Though requirements of each application vary by city, there are five permits that hotels must obtain in order to be considered legal. These are a business permit from the local office of commerce, a fire safety permit, a sanitation permit, a record at the local revenue office, and a special permit to operate a hotel business from the local public security bureau. In areas near designated environmental conservation areas, or autonomous regions of ethnic minority groups, they may also need to get a permit for land use and a certificate for environmental protection. The business permits, tax revenue, and sanitation processes appear straightforward. Fire safety, however, appears to be the sticking point for most of the community; not only can the permit cost tens of thousands of RMB to obtain, most residential units and even some mixed-use spaces don’t meet the basic standard of having two entries/exits to the premises.
The police permit is the other area that gets many hostel owners in trouble, along with some of their guests. Chinese regulations ask that all hotel guests (and not just foreigners) register at the local police station within 24 hours of arrival, which legal hotels will do for you at check-in. This rule stems from China’s notoriously archaic household registration system (hukou), which essentially ties a person’s citizenship to their place of residence. Implemented in the 1950s to keep the rural population away from cities and sustain collectivization policies, the hukou system was relaxed in the 1980s and created a “floating population” of people living away from their registered area. Mostly comprising migrant workers, the floating population is seen as a source of crime and potential social unrest, and hotel registration is part of a wider policy of control of the population living away from their hukou. The need to register hotel guests with police was also brought up in China’s new anti-terrorism legislation that was enacted at the start of 2016.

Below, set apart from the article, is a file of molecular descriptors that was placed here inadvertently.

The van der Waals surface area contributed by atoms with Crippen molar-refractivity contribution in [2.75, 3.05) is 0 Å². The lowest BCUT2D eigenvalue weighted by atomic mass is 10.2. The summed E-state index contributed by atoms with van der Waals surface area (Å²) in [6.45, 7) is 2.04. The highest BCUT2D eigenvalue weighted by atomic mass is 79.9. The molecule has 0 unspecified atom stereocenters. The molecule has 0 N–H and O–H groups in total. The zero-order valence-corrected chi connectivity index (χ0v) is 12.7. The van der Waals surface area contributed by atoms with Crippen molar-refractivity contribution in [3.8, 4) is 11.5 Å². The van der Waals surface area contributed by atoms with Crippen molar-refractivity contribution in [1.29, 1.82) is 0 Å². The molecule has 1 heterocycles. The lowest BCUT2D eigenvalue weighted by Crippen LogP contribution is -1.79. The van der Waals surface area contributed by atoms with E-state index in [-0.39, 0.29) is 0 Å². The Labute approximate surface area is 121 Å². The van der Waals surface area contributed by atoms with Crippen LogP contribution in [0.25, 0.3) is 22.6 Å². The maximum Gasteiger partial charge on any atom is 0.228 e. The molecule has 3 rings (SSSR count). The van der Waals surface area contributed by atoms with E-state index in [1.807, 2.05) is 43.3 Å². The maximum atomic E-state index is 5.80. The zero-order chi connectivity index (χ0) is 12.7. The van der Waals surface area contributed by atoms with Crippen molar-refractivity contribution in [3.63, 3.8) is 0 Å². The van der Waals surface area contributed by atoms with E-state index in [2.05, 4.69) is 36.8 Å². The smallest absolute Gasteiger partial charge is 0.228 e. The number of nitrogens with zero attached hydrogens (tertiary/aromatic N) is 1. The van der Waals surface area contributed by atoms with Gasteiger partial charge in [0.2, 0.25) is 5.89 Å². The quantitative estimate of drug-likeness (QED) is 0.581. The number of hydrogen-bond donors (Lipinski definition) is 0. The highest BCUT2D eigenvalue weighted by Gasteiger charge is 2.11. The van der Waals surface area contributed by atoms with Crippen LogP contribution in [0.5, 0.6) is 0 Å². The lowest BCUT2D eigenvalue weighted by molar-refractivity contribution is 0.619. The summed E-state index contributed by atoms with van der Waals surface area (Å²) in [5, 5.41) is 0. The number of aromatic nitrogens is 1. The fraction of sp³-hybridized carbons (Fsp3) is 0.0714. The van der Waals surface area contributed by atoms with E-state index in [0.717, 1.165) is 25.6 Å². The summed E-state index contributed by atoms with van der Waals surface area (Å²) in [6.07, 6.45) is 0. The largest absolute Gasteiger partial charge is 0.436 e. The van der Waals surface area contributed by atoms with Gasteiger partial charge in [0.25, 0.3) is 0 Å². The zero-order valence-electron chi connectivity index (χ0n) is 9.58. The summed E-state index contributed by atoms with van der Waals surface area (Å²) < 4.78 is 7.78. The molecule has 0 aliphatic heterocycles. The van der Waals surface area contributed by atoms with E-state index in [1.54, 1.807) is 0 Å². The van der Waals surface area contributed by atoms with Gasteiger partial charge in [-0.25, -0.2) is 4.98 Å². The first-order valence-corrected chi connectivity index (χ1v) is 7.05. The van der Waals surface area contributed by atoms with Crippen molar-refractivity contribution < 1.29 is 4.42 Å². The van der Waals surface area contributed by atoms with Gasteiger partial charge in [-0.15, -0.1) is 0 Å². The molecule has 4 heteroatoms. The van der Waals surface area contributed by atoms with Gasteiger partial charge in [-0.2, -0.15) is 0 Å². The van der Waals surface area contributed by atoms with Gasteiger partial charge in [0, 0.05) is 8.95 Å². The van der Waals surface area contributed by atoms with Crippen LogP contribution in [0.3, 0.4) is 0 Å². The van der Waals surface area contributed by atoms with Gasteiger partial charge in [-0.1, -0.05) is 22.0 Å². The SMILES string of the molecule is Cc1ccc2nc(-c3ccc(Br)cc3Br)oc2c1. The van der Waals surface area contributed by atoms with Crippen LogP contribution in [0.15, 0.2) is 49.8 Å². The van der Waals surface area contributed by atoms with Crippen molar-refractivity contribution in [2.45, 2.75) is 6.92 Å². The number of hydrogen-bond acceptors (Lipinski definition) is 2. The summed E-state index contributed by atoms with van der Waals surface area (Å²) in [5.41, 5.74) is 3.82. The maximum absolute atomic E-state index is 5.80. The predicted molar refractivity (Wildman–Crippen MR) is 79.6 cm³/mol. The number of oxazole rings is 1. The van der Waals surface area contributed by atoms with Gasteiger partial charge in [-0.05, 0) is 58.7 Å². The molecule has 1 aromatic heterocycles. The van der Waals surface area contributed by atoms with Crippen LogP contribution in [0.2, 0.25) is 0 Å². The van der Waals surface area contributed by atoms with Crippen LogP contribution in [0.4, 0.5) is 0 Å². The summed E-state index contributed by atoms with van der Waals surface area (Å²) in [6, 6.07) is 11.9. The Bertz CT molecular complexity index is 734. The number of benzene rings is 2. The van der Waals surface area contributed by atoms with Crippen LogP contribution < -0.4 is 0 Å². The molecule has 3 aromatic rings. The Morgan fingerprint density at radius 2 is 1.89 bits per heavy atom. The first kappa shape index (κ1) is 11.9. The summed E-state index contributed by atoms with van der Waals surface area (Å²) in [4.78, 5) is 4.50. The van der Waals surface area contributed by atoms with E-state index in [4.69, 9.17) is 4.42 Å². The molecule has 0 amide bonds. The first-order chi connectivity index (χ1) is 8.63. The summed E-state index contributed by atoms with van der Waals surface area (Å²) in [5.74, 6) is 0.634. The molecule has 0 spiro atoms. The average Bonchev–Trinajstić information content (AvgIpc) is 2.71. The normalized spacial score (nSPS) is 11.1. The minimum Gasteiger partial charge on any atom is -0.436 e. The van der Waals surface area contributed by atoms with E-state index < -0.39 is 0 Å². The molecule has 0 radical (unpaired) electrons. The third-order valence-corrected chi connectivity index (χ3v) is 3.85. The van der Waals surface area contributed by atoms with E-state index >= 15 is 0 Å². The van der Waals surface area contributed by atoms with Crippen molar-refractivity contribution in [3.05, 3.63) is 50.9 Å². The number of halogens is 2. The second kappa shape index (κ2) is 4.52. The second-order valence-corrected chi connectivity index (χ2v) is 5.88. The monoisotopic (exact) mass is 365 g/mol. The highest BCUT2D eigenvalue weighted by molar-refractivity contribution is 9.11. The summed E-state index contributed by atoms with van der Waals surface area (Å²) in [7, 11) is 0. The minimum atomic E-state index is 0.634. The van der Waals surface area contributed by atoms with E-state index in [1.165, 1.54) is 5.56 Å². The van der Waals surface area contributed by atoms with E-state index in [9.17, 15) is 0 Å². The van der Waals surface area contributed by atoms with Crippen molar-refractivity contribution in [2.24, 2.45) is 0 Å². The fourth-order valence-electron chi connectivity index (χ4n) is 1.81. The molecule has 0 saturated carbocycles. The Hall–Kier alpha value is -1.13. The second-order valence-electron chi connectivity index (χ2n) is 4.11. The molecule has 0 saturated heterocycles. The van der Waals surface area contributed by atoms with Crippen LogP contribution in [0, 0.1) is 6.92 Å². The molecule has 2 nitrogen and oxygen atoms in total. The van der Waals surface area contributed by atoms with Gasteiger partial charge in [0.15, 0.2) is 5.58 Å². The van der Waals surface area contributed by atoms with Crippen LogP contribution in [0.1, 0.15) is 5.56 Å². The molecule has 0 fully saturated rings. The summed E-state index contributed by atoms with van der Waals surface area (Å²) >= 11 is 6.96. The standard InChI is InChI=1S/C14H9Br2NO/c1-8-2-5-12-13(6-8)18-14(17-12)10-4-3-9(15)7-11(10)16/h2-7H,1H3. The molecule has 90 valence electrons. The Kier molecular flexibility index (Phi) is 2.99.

The founder of one a Sichuan-based hostel network in China, who did not wish to have his name or the name of his business mentioned, assured us that his company instructs their franchisees obtain the police permit in order to register their guests legally. The staff at one of Beijing’s legal hostels under the Hotelling International (HI) network, who also didn’t want to share their name or exact location, mentioned that while they do not automatically pass guests’ registration to the local police, they keep internal records of the guest’s information as well as once-every-two-hour reports that all is well on premises, crime and safety-wise, for the police to look at when they come for an inspection.
Without having gone through legal channels, many hostels find themselves surviving more or less one day at a time: a single lost item on the premises, or just a neighbor who complains, could bring the police. Douban users who replied to Dragon’s story chimed in with their own tales of unruly guests, some of whom threatened to turn the owner in for illegal hotel operations in order to obtain refunds or compensation for lost items. The advice from experienced owners on the forum, as well as advice from hostel owners interviewed by one Shijiazhuang newspaper back in 2015, were all the same: keep your head down, try to negotiate with the guest, and prepare to part with at least some money if it means not involving the authorities.
The economy of the jianghu, of course, is usually more than a match for the regulations and random police check-ups. The Yangcheng Evening News, following police raids in a residential community in Guangzhou that hosted 13 unregistered hostels, quoted an ordinary resident who complained that most of the hostel owners simply moved all the furniture back in after the police left and continued to receive guests. Reportedly, strategies for evading the authorities include not hanging a sign on the business and not giving detailed directions to the guests, who are asked to call from the train station, bus stop, or the front gate to be picked up and taken to the premises (also said to be a way to protect the privacy of the neighbors). The Shijiazhuang owners interviewed by the local Yanzhao Evening News also recommend dressing up the premises to look like an ordinary residence, or, in cases where there are obviously 10 bunk beds in one room, claiming that the unit is a dormitory for the workers of a company. One might readily wonder why it’s supposed to be better to cram 20 workers, as opposed to 20 travelers, in one non-fire-safe room.